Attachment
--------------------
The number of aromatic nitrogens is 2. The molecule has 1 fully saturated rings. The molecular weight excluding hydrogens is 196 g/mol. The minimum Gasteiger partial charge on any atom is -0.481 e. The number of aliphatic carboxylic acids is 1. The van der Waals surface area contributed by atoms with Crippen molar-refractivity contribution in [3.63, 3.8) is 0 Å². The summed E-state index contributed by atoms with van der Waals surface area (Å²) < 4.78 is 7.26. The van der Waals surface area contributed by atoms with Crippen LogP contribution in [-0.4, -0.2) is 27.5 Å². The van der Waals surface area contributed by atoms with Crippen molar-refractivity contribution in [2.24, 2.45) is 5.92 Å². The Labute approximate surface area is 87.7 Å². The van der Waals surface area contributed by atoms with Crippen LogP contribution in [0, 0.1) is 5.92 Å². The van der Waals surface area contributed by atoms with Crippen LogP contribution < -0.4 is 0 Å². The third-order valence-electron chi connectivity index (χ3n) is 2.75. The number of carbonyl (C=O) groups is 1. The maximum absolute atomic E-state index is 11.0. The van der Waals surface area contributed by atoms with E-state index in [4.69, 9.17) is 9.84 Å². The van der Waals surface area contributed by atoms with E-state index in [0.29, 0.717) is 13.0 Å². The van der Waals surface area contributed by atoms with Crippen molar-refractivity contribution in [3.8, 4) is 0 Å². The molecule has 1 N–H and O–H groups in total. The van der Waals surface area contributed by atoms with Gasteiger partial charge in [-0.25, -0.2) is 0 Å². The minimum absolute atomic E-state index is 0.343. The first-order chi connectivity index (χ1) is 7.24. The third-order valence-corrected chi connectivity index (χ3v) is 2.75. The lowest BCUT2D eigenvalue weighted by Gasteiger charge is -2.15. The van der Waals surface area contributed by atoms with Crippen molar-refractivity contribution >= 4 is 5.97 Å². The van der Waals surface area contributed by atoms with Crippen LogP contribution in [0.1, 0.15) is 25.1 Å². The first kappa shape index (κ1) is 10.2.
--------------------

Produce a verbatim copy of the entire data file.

The number of aromatic nitrogens is 2. The molecule has 1 fully saturated rings. The molecular weight excluding hydrogens is 196 g/mol. The minimum Gasteiger partial charge on any atom is -0.481 e. The number of aliphatic carboxylic acids is 1. The van der Waals surface area contributed by atoms with Crippen molar-refractivity contribution in [3.63, 3.8) is 0 Å². The summed E-state index contributed by atoms with van der Waals surface area (Å²) < 4.78 is 7.26. The van der Waals surface area contributed by atoms with Crippen LogP contribution in [-0.4, -0.2) is 27.5 Å². The van der Waals surface area contributed by atoms with Crippen molar-refractivity contribution in [2.24, 2.45) is 5.92 Å². The Labute approximate surface area is 87.7 Å². The van der Waals surface area contributed by atoms with Crippen LogP contribution in [0, 0.1) is 5.92 Å². The van der Waals surface area contributed by atoms with Crippen LogP contribution < -0.4 is 0 Å². The third-order valence-electron chi connectivity index (χ3n) is 2.75. The number of carbonyl (C=O) groups is 1. The maximum absolute atomic E-state index is 11.0. The van der Waals surface area contributed by atoms with E-state index in [4.69, 9.17) is 9.84 Å². The van der Waals surface area contributed by atoms with E-state index in [0.29, 0.717) is 13.0 Å². The van der Waals surface area contributed by atoms with Crippen molar-refractivity contribution in [3.8, 4) is 0 Å². The molecule has 1 N–H and O–H groups in total. The van der Waals surface area contributed by atoms with Gasteiger partial charge in [-0.25, -0.2) is 0 Å². The minimum absolute atomic E-state index is 0.343. The first-order chi connectivity index (χ1) is 7.24. The third-order valence-corrected chi connectivity index (χ3v) is 2.75. The lowest BCUT2D eigenvalue weighted by Gasteiger charge is -2.15. The van der Waals surface area contributed by atoms with Crippen molar-refractivity contribution >= 4 is 5.97 Å². The van der Waals surface area contributed by atoms with Crippen LogP contribution in [0.1, 0.15) is 25.1 Å². The first kappa shape index (κ1) is 10.2.